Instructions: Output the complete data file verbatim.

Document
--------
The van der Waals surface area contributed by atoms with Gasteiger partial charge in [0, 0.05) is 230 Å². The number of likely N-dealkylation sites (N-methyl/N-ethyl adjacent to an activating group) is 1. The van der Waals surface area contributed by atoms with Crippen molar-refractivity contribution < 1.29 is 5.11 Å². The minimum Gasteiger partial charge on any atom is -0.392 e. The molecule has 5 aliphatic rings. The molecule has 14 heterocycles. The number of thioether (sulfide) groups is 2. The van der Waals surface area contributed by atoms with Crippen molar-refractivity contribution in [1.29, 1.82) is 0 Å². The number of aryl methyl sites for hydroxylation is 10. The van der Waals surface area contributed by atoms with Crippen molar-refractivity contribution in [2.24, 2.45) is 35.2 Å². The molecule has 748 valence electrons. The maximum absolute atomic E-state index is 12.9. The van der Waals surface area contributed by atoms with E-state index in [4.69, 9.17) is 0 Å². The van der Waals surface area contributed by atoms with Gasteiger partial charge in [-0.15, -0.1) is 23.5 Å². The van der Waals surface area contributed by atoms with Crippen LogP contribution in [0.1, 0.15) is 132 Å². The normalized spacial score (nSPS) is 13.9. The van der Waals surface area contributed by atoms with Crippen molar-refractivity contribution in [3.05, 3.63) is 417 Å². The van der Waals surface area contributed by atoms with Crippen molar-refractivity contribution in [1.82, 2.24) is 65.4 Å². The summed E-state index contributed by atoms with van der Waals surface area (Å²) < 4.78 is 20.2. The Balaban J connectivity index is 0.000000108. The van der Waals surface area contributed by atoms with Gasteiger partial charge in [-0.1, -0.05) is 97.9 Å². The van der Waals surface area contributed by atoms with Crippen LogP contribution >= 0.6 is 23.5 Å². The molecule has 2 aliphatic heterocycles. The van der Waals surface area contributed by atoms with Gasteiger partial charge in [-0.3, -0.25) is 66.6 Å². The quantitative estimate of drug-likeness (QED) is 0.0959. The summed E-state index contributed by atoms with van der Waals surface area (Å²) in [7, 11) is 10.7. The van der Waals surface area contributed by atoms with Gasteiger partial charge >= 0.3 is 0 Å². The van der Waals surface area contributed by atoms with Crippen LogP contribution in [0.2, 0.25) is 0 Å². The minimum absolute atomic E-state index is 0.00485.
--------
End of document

The van der Waals surface area contributed by atoms with Gasteiger partial charge in [0, 0.05) is 230 Å². The number of likely N-dealkylation sites (N-methyl/N-ethyl adjacent to an activating group) is 1. The van der Waals surface area contributed by atoms with Crippen molar-refractivity contribution < 1.29 is 5.11 Å². The minimum Gasteiger partial charge on any atom is -0.392 e. The molecule has 5 aliphatic rings. The molecule has 14 heterocycles. The number of thioether (sulfide) groups is 2. The van der Waals surface area contributed by atoms with Crippen molar-refractivity contribution in [1.29, 1.82) is 0 Å². The number of aryl methyl sites for hydroxylation is 10. The van der Waals surface area contributed by atoms with Crippen molar-refractivity contribution in [2.24, 2.45) is 35.2 Å². The molecule has 748 valence electrons. The maximum absolute atomic E-state index is 12.9. The van der Waals surface area contributed by atoms with E-state index in [4.69, 9.17) is 0 Å². The van der Waals surface area contributed by atoms with Gasteiger partial charge in [-0.15, -0.1) is 23.5 Å². The van der Waals surface area contributed by atoms with Crippen LogP contribution in [0.1, 0.15) is 132 Å². The normalized spacial score (nSPS) is 13.9. The van der Waals surface area contributed by atoms with Crippen molar-refractivity contribution in [3.05, 3.63) is 417 Å². The van der Waals surface area contributed by atoms with Crippen molar-refractivity contribution in [1.82, 2.24) is 65.4 Å². The summed E-state index contributed by atoms with van der Waals surface area (Å²) < 4.78 is 20.2. The Balaban J connectivity index is 0.000000108. The van der Waals surface area contributed by atoms with Gasteiger partial charge in [-0.1, -0.05) is 97.9 Å². The van der Waals surface area contributed by atoms with Crippen LogP contribution >= 0.6 is 23.5 Å². The molecule has 2 aliphatic heterocycles. The van der Waals surface area contributed by atoms with Gasteiger partial charge in [-0.3, -0.25) is 66.6 Å². The quantitative estimate of drug-likeness (QED) is 0.0959. The summed E-state index contributed by atoms with van der Waals surface area (Å²) in [7, 11) is 10.7. The van der Waals surface area contributed by atoms with Gasteiger partial charge >= 0.3 is 0 Å². The van der Waals surface area contributed by atoms with Crippen LogP contribution in [0.2, 0.25) is 0 Å². The minimum absolute atomic E-state index is 0.00485.